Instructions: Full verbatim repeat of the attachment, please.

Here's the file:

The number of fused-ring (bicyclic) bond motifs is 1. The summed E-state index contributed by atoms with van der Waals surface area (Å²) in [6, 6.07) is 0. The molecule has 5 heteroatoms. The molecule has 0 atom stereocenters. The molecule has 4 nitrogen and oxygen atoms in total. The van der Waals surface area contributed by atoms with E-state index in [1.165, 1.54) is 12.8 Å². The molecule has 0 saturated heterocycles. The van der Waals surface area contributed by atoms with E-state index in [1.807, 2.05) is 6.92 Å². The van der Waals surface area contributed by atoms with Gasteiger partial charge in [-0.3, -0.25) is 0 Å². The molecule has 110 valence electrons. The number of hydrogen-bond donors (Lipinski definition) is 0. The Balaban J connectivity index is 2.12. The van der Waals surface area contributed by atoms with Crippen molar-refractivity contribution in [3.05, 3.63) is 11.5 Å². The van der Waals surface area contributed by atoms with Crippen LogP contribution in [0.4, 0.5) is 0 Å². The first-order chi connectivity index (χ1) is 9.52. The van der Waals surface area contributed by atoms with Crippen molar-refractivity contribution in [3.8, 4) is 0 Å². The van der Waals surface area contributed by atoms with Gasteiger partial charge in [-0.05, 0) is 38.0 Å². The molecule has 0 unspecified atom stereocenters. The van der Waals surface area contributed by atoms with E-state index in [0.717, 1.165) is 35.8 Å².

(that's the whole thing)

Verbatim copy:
The number of fused-ring (bicyclic) bond motifs is 1. The summed E-state index contributed by atoms with van der Waals surface area (Å²) in [6, 6.07) is 0. The molecule has 5 heteroatoms. The molecule has 0 atom stereocenters. The molecule has 4 nitrogen and oxygen atoms in total. The van der Waals surface area contributed by atoms with E-state index in [1.165, 1.54) is 12.8 Å². The molecule has 0 saturated heterocycles. The van der Waals surface area contributed by atoms with E-state index in [1.807, 2.05) is 6.92 Å². The van der Waals surface area contributed by atoms with Gasteiger partial charge in [-0.3, -0.25) is 0 Å². The molecule has 110 valence electrons. The number of hydrogen-bond donors (Lipinski definition) is 0. The Balaban J connectivity index is 2.12. The van der Waals surface area contributed by atoms with Crippen molar-refractivity contribution in [3.05, 3.63) is 11.5 Å². The van der Waals surface area contributed by atoms with Crippen LogP contribution in [0.4, 0.5) is 0 Å². The first-order chi connectivity index (χ1) is 9.52. The van der Waals surface area contributed by atoms with Crippen molar-refractivity contribution in [3.8, 4) is 0 Å². The van der Waals surface area contributed by atoms with Gasteiger partial charge in [-0.05, 0) is 38.0 Å². The molecule has 0 unspecified atom stereocenters. The van der Waals surface area contributed by atoms with E-state index in [0.717, 1.165) is 35.8 Å².